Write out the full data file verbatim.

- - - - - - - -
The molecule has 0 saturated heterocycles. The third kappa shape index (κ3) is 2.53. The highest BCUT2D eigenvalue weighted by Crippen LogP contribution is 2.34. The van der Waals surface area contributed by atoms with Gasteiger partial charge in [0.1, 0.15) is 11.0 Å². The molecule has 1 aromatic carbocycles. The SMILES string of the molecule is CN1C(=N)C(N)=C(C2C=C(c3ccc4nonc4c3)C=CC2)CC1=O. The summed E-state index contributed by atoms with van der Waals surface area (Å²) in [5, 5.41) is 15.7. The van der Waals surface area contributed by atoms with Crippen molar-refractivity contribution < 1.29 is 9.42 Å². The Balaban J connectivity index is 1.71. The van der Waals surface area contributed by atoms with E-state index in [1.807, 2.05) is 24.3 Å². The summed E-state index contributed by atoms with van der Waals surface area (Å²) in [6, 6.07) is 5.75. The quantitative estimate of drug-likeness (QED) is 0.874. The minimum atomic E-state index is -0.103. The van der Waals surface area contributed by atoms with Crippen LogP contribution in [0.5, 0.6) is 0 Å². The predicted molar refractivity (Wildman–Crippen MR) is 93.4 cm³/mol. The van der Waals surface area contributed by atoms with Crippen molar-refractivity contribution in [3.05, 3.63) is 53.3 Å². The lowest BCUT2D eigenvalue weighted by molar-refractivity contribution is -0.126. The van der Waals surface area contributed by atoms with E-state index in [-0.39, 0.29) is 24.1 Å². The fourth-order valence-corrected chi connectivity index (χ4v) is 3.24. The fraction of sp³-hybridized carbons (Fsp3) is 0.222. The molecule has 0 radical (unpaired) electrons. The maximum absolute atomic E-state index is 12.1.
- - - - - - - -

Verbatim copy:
The molecule has 0 saturated heterocycles. The third kappa shape index (κ3) is 2.53. The highest BCUT2D eigenvalue weighted by Crippen LogP contribution is 2.34. The van der Waals surface area contributed by atoms with Gasteiger partial charge in [0.1, 0.15) is 11.0 Å². The molecule has 1 aromatic carbocycles. The SMILES string of the molecule is CN1C(=N)C(N)=C(C2C=C(c3ccc4nonc4c3)C=CC2)CC1=O. The summed E-state index contributed by atoms with van der Waals surface area (Å²) in [5, 5.41) is 15.7. The van der Waals surface area contributed by atoms with Crippen molar-refractivity contribution < 1.29 is 9.42 Å². The Balaban J connectivity index is 1.71. The van der Waals surface area contributed by atoms with E-state index in [1.807, 2.05) is 24.3 Å². The summed E-state index contributed by atoms with van der Waals surface area (Å²) in [6, 6.07) is 5.75. The quantitative estimate of drug-likeness (QED) is 0.874. The minimum atomic E-state index is -0.103. The van der Waals surface area contributed by atoms with Crippen LogP contribution in [0.5, 0.6) is 0 Å². The predicted molar refractivity (Wildman–Crippen MR) is 93.4 cm³/mol. The van der Waals surface area contributed by atoms with Crippen molar-refractivity contribution in [3.05, 3.63) is 53.3 Å². The lowest BCUT2D eigenvalue weighted by molar-refractivity contribution is -0.126. The van der Waals surface area contributed by atoms with E-state index in [-0.39, 0.29) is 24.1 Å². The fourth-order valence-corrected chi connectivity index (χ4v) is 3.24. The fraction of sp³-hybridized carbons (Fsp3) is 0.222. The molecule has 0 radical (unpaired) electrons. The maximum absolute atomic E-state index is 12.1.